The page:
BANGKOK - Thailand on Wednesday extended a special security law for two more months to cope with mass opposition protests aimed at overthrowing Prime Minister Yingluck Shinawatra, a senior official said.
Yingluck has faced weeks of rallies drawing tens of thousands of her opponents onto the streets. They are seeking to oust her elected government and install an unelected "people's council" in its place.
The protests - aimed at curbing the political influence of Yingluck's family - have left five people dead and more than 200 wounded in street violence, although tensions have abated recently.
The special law, known as the Internal Security Act, was widened a month ago to cover the whole of Bangkok and nearby areas.
It gives the police additional powers to block routes, ban gatherings, carry out searches and impose a curfew, although not all the measures have been used.
"The government needs this law to oversee peace and order because there are still protests," Deputy Defence Minister General Yutthasak Sasiprapa told reporters after the cabinet agreed on a 60-day extension.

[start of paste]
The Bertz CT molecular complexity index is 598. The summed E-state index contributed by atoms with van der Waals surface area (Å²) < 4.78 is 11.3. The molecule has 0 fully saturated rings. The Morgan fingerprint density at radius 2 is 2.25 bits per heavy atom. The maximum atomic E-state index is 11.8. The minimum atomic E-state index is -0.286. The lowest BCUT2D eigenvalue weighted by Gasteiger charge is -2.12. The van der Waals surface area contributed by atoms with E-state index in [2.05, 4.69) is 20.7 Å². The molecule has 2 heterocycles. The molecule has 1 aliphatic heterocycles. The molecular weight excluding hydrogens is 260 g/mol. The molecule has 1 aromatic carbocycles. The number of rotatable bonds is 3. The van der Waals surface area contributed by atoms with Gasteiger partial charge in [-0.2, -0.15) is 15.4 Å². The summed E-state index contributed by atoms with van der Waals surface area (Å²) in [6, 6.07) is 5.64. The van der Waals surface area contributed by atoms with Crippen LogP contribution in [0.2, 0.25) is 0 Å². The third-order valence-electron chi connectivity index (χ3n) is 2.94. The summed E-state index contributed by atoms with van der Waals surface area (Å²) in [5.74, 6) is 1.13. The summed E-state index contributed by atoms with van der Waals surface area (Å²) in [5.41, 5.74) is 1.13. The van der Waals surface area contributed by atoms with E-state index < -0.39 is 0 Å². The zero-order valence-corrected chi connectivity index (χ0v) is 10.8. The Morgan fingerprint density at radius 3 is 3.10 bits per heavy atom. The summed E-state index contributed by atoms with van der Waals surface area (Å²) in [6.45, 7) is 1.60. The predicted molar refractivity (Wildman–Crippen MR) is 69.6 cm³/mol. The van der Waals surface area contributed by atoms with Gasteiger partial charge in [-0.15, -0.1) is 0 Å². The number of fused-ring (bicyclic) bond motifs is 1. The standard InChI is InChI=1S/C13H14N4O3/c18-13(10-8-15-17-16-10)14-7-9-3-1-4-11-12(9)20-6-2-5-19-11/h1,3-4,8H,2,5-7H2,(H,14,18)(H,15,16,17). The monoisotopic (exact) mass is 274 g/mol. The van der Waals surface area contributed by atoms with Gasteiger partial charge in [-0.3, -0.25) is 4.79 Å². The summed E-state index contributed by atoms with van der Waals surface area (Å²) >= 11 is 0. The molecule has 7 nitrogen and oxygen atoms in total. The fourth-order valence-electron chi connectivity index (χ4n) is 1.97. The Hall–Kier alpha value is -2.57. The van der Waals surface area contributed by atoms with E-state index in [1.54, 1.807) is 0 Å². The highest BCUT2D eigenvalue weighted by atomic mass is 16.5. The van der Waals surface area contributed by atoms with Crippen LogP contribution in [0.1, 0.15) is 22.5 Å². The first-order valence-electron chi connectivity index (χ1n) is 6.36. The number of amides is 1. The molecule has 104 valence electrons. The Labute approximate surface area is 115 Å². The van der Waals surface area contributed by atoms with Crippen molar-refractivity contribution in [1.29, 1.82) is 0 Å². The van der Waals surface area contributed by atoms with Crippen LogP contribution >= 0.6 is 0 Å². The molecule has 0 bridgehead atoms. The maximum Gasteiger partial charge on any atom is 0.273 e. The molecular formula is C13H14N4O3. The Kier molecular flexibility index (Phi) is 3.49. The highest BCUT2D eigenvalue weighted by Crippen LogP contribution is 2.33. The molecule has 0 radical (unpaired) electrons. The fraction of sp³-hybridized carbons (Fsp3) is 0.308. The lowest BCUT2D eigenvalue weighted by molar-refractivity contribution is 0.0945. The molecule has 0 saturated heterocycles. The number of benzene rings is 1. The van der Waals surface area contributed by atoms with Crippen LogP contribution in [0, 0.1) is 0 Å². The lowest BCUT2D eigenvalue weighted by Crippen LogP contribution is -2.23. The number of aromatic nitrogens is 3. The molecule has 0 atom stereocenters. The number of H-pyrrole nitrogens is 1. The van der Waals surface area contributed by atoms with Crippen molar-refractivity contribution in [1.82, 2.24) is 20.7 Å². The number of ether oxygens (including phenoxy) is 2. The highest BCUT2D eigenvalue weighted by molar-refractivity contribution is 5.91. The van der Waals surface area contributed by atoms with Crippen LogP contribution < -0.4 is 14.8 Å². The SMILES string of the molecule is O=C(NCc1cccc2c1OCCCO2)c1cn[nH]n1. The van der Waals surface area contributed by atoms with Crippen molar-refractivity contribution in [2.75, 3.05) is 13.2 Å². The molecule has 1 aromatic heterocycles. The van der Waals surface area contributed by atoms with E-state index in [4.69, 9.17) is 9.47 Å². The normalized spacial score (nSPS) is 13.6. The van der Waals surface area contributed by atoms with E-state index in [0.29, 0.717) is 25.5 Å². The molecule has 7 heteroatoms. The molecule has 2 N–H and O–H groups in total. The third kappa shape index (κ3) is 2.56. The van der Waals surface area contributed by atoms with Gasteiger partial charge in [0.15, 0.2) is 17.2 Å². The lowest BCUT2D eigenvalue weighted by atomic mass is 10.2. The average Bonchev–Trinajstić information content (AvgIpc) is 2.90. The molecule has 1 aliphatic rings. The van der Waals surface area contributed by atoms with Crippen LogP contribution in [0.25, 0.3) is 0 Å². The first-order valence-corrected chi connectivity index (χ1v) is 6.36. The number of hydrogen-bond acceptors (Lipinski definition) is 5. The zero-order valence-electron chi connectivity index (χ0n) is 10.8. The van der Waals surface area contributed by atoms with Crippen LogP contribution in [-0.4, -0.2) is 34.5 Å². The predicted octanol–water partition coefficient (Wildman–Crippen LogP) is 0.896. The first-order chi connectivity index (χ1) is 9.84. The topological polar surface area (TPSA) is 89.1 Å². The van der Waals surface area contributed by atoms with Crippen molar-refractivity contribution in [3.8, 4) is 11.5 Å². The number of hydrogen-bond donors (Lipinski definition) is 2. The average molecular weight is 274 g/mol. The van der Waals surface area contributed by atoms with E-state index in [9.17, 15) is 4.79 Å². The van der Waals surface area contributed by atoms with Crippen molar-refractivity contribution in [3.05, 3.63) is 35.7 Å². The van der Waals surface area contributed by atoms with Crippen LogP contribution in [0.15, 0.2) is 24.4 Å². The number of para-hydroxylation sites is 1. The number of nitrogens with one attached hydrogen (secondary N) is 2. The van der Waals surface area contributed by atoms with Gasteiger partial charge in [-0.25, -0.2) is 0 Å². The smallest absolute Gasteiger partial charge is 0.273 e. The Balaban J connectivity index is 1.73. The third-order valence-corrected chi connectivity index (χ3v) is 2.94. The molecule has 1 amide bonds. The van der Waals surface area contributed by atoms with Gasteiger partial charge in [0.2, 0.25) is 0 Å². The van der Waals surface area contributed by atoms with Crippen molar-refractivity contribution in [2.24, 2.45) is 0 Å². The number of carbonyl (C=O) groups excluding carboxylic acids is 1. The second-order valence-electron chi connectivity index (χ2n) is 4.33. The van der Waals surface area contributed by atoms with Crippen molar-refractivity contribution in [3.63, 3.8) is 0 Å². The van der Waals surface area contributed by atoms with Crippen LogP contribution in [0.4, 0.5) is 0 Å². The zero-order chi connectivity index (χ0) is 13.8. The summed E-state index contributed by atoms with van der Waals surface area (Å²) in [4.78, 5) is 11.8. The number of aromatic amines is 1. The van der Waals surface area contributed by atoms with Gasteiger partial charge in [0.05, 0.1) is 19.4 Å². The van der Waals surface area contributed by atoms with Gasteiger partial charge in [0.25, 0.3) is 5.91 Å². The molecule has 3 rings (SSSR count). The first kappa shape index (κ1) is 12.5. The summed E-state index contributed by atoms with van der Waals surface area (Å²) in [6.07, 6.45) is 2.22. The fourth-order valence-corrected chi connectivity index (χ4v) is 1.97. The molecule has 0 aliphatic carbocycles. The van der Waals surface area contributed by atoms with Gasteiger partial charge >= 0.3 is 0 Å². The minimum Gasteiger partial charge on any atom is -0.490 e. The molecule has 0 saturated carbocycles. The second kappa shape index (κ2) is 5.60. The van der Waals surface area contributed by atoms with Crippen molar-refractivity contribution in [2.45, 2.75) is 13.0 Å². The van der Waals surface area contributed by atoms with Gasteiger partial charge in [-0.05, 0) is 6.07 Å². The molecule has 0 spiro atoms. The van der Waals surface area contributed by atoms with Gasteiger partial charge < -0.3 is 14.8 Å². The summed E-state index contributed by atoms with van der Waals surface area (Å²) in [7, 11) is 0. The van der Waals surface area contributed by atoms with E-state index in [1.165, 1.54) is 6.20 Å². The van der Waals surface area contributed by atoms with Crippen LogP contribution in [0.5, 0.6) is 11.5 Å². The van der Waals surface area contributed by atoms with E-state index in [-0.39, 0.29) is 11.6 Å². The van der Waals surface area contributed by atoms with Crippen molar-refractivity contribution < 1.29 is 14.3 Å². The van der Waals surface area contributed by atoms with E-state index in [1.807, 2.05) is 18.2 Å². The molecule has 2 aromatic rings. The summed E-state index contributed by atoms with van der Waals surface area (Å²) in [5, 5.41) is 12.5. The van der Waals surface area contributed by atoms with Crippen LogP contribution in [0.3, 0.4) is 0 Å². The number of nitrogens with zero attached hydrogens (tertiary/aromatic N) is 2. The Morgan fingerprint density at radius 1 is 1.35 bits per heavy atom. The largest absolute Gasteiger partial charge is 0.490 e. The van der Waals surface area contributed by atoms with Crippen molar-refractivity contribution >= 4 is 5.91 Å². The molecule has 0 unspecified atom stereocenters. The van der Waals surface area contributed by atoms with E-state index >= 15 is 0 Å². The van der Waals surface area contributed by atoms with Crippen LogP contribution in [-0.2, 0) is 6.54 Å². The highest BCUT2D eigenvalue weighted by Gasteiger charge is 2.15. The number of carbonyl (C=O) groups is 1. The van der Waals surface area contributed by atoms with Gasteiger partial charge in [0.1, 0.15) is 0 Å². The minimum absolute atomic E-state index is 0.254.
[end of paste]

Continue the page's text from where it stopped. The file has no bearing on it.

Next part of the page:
Yingluck has called a snap election for February 2 to try to ease tensions, but the main opposition Democrat Party - which has not won an elected majority in about two decades - has vowed to boycott the vote.
The protesters have tried to stop candidates signing up for the election by blocking the entrances to the stadium serving as a registration venue.
Demonstrators tried to force their way into the building on Wednesday, triggering scuffles with police.
Election authorities, however, have expressed confidence that candidates will be able to register in time.
The political conflict broadly pits a Bangkok-based middle class and elite against rural and poor voters loyal to Yingluck's brother Thaksin Shinawatra, who was ousted as prime minister in a coup in 2006 and lives in self-exile.
The protesters accuse the billionaire tycoon turned politician of corruption and say he controls his sister's government from his base in Dubai.
The recent unrest is the worst since 2010, when more than 90 civilians were killed in a bloody military crackdown on pro-Thaksin protests under the previous Democrat Party-led government.
Pro-Thaksin parties have won every election since 2001, most recently with a landslide victory under Yingluck two years ago.
The protesters want loosely-defined reforms - such as an end to alleged "vote buying" - before new elections are held in around a year to 18 months.
Yingluck on Wednesday proposed a "national reform council" made up of 499 representatives from various sectors to recommend constitutional amendments and economic and legal reforms, as well as anti-corruption measures.